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Madagascar
Keymaster

Given the difficulties facing King Tsimiaro, historian Micheline Rasoamiaramanana wonders what attitude, what policy Tsimiharo will adopt (International Colloquium of History from 27 July to 1 August 1987 in Antsiranana). Because he considers the presence of the merina conquerors in the land of Ankara as a violation of the soil of the ancestors and an attack on his dignity as king, he always feeds and nourishes them “a deep hatred and a strong desire for vengeance” (Journey to the West Coast of Madagascar of 1842 and 1843, Guillain).
However, having only a few assets at the beginning, it needs opportunities to depart from a cautious attitude of conciliation dictated by circumstances. These are presented thanks to the Merina themselves, “whose vexations and arbitrary acts end up unanimously against them” (Micheline Rasoamiaramanana).
From 1835, Tsimiaro took advantage of a situation which temporarily puts a mute to internal dissensions to open hostilities, renewing the attempts already made by his father, Tsialana I, to drive out the invaders. He even succeeded in relocating a large part of the country under his authority, but soon came up against problems already known to his predecessor. “The lack of cohesion of the insurgent princes and the superiority of the Merina transformed his initiative into a rash act, and forced him to abandon the Grande Terre and its natural fort located in the caves of the karst massif known as Trou de Tsimiaro To the small archipelago of the Mitsio Islands with 5,000 of its faithful in 1840. “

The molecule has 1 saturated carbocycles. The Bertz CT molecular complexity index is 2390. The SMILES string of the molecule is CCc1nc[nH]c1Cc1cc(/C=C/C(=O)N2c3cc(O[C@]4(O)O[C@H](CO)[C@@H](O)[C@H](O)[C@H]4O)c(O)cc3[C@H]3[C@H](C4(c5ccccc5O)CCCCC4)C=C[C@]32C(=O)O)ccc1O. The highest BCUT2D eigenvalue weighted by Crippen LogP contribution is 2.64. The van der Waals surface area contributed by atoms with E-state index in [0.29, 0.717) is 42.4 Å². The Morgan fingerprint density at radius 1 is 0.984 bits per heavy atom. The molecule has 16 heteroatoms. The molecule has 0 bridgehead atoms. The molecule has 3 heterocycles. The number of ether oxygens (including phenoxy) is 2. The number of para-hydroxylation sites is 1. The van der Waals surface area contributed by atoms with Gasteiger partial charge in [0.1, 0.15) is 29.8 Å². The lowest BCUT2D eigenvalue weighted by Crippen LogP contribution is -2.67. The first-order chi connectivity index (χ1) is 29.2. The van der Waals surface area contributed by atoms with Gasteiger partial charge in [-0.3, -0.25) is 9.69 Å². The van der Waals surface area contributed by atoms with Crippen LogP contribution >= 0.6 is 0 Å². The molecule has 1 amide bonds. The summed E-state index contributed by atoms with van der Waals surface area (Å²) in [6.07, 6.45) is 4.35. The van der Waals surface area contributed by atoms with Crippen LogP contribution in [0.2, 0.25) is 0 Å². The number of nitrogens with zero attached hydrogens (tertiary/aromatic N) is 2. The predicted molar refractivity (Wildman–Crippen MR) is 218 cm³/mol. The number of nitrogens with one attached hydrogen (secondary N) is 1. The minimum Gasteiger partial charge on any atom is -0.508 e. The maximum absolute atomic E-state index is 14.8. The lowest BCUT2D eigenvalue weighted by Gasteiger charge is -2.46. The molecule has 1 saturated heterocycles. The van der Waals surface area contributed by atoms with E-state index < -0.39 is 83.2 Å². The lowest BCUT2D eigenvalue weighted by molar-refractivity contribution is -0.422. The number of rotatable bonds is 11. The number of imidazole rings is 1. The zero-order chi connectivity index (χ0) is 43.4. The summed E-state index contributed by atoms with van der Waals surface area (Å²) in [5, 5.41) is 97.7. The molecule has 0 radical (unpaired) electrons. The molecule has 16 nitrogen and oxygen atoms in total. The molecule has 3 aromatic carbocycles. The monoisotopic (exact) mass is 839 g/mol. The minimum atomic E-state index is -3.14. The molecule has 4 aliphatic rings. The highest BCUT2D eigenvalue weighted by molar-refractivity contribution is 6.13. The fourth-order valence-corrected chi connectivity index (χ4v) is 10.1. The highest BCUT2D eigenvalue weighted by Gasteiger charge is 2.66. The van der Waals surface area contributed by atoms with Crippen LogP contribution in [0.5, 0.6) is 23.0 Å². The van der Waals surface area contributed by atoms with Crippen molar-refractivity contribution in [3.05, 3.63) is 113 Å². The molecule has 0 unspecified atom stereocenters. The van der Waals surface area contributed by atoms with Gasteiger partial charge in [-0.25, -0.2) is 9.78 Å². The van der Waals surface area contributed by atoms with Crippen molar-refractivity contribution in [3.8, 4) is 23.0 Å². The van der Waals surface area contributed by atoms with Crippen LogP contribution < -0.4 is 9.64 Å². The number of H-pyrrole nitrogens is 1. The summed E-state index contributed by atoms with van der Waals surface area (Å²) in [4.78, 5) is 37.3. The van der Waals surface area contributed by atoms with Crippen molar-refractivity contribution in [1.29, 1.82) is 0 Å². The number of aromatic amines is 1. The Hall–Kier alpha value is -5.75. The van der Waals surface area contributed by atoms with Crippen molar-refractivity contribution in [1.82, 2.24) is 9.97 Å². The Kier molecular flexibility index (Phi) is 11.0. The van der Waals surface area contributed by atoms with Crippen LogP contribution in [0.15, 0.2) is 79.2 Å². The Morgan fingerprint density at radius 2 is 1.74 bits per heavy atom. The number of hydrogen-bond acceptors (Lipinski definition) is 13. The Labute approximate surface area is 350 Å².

He then made a double observation: on the one hand, the insufficiency of his means of action against the pressure of enemies determined to crush him, and on the other hand, the fragility of the agreements between the princes. This makes him understand the need to find other solutions to avoid falling into the same mistakes and experiencing the same failures as in the past. Drawing the lessons of experience, the King sees in the search for external support, the only possible outcome to the resolution of his immediate difficulties. Everything brings him closer to the Sultan of Zanzibar. “Apart from personal affinities, the similarity of political structures makes such a move logical. However, the failure of this rapprochement forced him to make openings to the governor of the island Bourbon. By the treaty of the 5th of March, 1841, he ceded all his territories, the country of Ankara and the islands which depended thereon, with the right for the Antankarana to be regarded as French subjects and to be treated as such. The surrender was also accompanied by a decision granting the King a monthly pension of 100 francs.
But what exactly does he expect from the French? An active aid to be able to return to the Great Earth, to re-establish its authority and to drive away the invaders. But his hope quickly became a disappointment because of the neutrality of the French army, in spite of his urgent request. Interpreting this neutrality as a deliberate violation of the agreement, Tsimiaro sends his brother Tsiambany to the governor of Mauritius early in 1843, making the surrender to England of the whole northern part of Madagascar, including Nosy Be, Island ceded to the French by the queen sakalava Tsiomeko, and claimed by the king as belonging to him.
“The refusal to oppose the proposal of the emissary of Tsimiharo, in spite of the urbanity shown towards him, is revealing of a fact which had hitherto escaped the King; The desire of a Western country not to engage in a case where another Western country already has the anticipation. The attitude of the king and the governor of Mauritius
Revealing also the fundamental divergence of conception between the society which privileges the oral and another which attaches value only to the writing, and which is ready to make reason listen to anyone who risks treating it lightly.
Thus, a treaty perceived at the moment of its signature as a plan of salvation will in reality lead to a new servitude.